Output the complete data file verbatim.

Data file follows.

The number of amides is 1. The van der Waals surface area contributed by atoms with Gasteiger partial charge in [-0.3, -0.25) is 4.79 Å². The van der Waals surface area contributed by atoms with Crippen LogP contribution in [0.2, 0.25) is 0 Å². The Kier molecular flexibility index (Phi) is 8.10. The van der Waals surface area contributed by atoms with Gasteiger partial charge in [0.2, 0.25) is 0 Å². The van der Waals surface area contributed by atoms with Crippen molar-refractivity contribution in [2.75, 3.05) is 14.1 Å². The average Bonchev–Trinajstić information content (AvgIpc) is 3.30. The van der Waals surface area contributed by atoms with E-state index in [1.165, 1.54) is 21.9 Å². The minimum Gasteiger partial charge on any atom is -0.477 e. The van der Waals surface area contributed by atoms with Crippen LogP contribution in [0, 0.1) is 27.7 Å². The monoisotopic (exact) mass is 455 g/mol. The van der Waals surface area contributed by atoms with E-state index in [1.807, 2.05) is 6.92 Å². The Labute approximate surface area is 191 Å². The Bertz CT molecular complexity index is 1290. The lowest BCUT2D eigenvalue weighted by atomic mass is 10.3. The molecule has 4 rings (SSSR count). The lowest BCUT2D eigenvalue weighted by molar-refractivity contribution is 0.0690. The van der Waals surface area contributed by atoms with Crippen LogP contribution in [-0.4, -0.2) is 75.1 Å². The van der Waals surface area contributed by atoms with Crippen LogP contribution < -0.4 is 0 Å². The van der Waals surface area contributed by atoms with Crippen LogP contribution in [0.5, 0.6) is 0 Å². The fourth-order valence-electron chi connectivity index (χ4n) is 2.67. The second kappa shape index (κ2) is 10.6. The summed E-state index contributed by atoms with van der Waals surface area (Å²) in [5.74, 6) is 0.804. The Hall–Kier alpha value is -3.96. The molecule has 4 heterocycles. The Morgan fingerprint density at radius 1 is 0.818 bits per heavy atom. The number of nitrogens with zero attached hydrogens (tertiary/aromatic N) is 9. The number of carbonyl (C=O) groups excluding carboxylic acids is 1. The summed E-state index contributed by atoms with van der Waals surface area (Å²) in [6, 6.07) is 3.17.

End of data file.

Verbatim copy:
The number of amides is 1. The van der Waals surface area contributed by atoms with Gasteiger partial charge in [-0.3, -0.25) is 4.79 Å². The van der Waals surface area contributed by atoms with Crippen LogP contribution in [0.2, 0.25) is 0 Å². The Kier molecular flexibility index (Phi) is 8.10. The van der Waals surface area contributed by atoms with Gasteiger partial charge in [0.2, 0.25) is 0 Å². The van der Waals surface area contributed by atoms with Crippen molar-refractivity contribution in [2.75, 3.05) is 14.1 Å². The average Bonchev–Trinajstić information content (AvgIpc) is 3.30. The van der Waals surface area contributed by atoms with E-state index in [1.165, 1.54) is 21.9 Å². The minimum Gasteiger partial charge on any atom is -0.477 e. The van der Waals surface area contributed by atoms with Crippen LogP contribution in [0, 0.1) is 27.7 Å². The monoisotopic (exact) mass is 455 g/mol. The van der Waals surface area contributed by atoms with E-state index in [1.807, 2.05) is 6.92 Å². The Labute approximate surface area is 191 Å². The Bertz CT molecular complexity index is 1290. The lowest BCUT2D eigenvalue weighted by atomic mass is 10.3. The molecule has 4 rings (SSSR count). The lowest BCUT2D eigenvalue weighted by molar-refractivity contribution is 0.0690. The van der Waals surface area contributed by atoms with Crippen LogP contribution in [-0.4, -0.2) is 75.1 Å². The van der Waals surface area contributed by atoms with Crippen LogP contribution < -0.4 is 0 Å². The van der Waals surface area contributed by atoms with Crippen LogP contribution in [0.5, 0.6) is 0 Å². The fourth-order valence-electron chi connectivity index (χ4n) is 2.67. The second kappa shape index (κ2) is 10.6. The summed E-state index contributed by atoms with van der Waals surface area (Å²) in [5.74, 6) is 0.804. The Hall–Kier alpha value is -3.96. The molecule has 4 heterocycles. The Morgan fingerprint density at radius 1 is 0.818 bits per heavy atom. The number of nitrogens with zero attached hydrogens (tertiary/aromatic N) is 9. The number of carbonyl (C=O) groups excluding carboxylic acids is 1. The summed E-state index contributed by atoms with van der Waals surface area (Å²) in [6, 6.07) is 3.17.